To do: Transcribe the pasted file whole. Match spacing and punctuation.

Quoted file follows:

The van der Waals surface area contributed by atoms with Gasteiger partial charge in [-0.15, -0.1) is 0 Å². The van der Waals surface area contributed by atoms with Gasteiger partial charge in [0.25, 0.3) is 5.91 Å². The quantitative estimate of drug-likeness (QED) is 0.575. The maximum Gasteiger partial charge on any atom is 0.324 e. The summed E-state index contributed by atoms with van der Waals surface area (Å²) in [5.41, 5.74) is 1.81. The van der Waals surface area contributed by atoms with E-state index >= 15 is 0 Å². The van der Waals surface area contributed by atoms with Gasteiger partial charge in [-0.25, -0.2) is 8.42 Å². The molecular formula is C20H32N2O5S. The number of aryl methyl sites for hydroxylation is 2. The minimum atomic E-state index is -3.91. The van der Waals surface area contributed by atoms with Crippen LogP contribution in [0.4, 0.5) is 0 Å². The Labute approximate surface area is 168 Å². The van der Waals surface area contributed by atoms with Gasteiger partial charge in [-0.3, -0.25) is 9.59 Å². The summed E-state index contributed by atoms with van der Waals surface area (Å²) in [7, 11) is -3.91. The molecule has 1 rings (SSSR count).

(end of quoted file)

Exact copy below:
The van der Waals surface area contributed by atoms with Gasteiger partial charge in [-0.15, -0.1) is 0 Å². The van der Waals surface area contributed by atoms with Gasteiger partial charge in [0.25, 0.3) is 5.91 Å². The quantitative estimate of drug-likeness (QED) is 0.575. The maximum Gasteiger partial charge on any atom is 0.324 e. The summed E-state index contributed by atoms with van der Waals surface area (Å²) in [5.41, 5.74) is 1.81. The van der Waals surface area contributed by atoms with E-state index >= 15 is 0 Å². The van der Waals surface area contributed by atoms with Gasteiger partial charge in [-0.25, -0.2) is 8.42 Å². The molecular formula is C20H32N2O5S. The number of aryl methyl sites for hydroxylation is 2. The minimum atomic E-state index is -3.91. The van der Waals surface area contributed by atoms with Crippen LogP contribution in [0.4, 0.5) is 0 Å². The Labute approximate surface area is 168 Å². The van der Waals surface area contributed by atoms with Gasteiger partial charge in [-0.3, -0.25) is 9.59 Å². The summed E-state index contributed by atoms with van der Waals surface area (Å²) in [7, 11) is -3.91. The molecule has 1 rings (SSSR count).